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Multi-Way Conventional loudspeakers with crossovers

Mid tweeters-too easy?
Mid tweeters-too easy?
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Old 21st September 2018, 06:03 AM   #11
Gnobuddy is offline Gnobuddy  Canada
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Originally Posted by jtgofish View Post
I have been down the active/digital crossover /DSP route too but never got great sound compared to a well designed passive crossover. It seems you can get it good but not great.
I know they are popular now, but I experimented with digital crossovers in the late 1990s, and I *never* managed to get good imaging with them.

Digital crossovers usually involve many milliseconds of latency, which is enough time for sound waves to travel several feet. Unless you are very precise about exactly matching the latency to each driver, you can end up with the equivalent of a tweeter that's mounted four or five feet ahead - or behind - the midrange.

Not surprisingly, if that happens, the sound from the two drivers will never integrate properly, and the speaker will never sound good.

Under some conditions, people with good hearing can sometimes hear a difference in stereo imaging if the tweeter and midrange are only one inch away from proper time alignment. That's equivalent to a time misalignment of less than 80 micro seconds. If you're using separate DSP and digital crossovers for each driver, this is the level to which the various speaker outputs should be time-aligned. I don't know how easy this is to achieve in practice.

Though they are not as easy to tweak, I like old-fashioned active analogue crossover networks - a fistful of opamps, resistors, and capacitors. With 1% resistors and capacitors, frequency responses are very accurate. Latencies are usually only a few microseconds, thousands of times smaller than for digital crossovers, so it is relatively easy to time-align the tweeter and midrange by putting the appropriate step in the front baffle. Or you can use a few more opamps and build an all-pass filter to provide the same time alignment electronically, and use a flat speaker front baffle.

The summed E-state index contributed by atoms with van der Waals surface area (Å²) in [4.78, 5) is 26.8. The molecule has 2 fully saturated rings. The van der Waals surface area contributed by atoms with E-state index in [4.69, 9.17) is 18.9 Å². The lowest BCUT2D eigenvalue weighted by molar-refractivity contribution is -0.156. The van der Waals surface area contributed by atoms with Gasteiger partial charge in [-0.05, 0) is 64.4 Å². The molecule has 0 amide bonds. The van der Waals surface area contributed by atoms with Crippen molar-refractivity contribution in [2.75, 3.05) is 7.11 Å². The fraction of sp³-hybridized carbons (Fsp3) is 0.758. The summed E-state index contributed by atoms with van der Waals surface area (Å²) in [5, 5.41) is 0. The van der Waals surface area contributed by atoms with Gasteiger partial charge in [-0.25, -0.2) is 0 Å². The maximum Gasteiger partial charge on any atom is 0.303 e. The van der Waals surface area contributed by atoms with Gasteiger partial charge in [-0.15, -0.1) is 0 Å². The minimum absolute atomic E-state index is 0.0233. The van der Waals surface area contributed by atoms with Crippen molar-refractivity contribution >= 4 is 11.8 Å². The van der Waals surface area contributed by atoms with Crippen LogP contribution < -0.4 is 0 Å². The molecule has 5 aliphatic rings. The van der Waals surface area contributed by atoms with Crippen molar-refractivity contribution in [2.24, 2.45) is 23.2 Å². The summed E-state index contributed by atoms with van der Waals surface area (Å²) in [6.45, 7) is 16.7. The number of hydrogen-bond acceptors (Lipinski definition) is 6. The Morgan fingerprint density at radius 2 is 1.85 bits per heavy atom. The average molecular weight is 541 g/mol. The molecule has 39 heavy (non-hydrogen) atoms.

Now my ears are a couple of decades older than they were when I worked with those speaker designers, so I'm sure I won't hear some of the fine details I could hear back then with young ears.

-Gnobuddy
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Old 21st September 2018, 06:14 AM   #12
hollowboy is offline hollowboy  Australia
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Originally Posted by Gnobuddy View Post
Digital crossovers usually involve many milliseconds of latency, which is enough time for sound waves to travel several fee [...] you can end up with the equivalent of a tweeter that's mounted four or five feet ahead - or behind - the midrange [...] the sound from the two drivers will never integrate properly, and the speaker will never sound good.
Can you not measure the delay, then adjust for it?

Time alignment

how to time align drivers (with minidsp) ?
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Old 21st September 2018, 06:16 AM   #13
Ugg10 is offline Ugg10  United Kingdom
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The visaton b80, which is slightly bigger at 3.3 seems to be an alternative but not cheap.

B 80 - 8 Ohm | Visaton
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Old 21st September 2018, 08:23 AM   #14
jtgofish is offline jtgofish
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The Faital Pro M5N 8-80.

This is also a very interesting mid/lower treble driver with massive sensitivity.
It would need support of a bullet or slot tweeter with similar sensitivity above 8000Hz but could sound exceptional covering 5-6 octaves.


https://www.google.com/url?sa=t&rct=...UcICSIrIaJqBu-

Last edited by jtgofish; 21st September 2018 at 08:29 AM.
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Old 21st September 2018, 05:28 PM   #15
Gnobuddy is offline Gnobuddy  Canada
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Originally Posted by hollowboy View Post
Can you not measure the delay, then adjust for it?
In principle, sure. In practice, distinguishing 50 uS worth of delay on top of a 5 - 10 mS latency (a baseline that's a couple of hundred times longer than the thing you care about) wasn't that easy. You're trying to spot and correct a 1% or smaller difference between two large quantities. What sort of microphones, measurement environment, and test signals will you need to do this? It turned out to be hard, even with access to a really good measurement mic.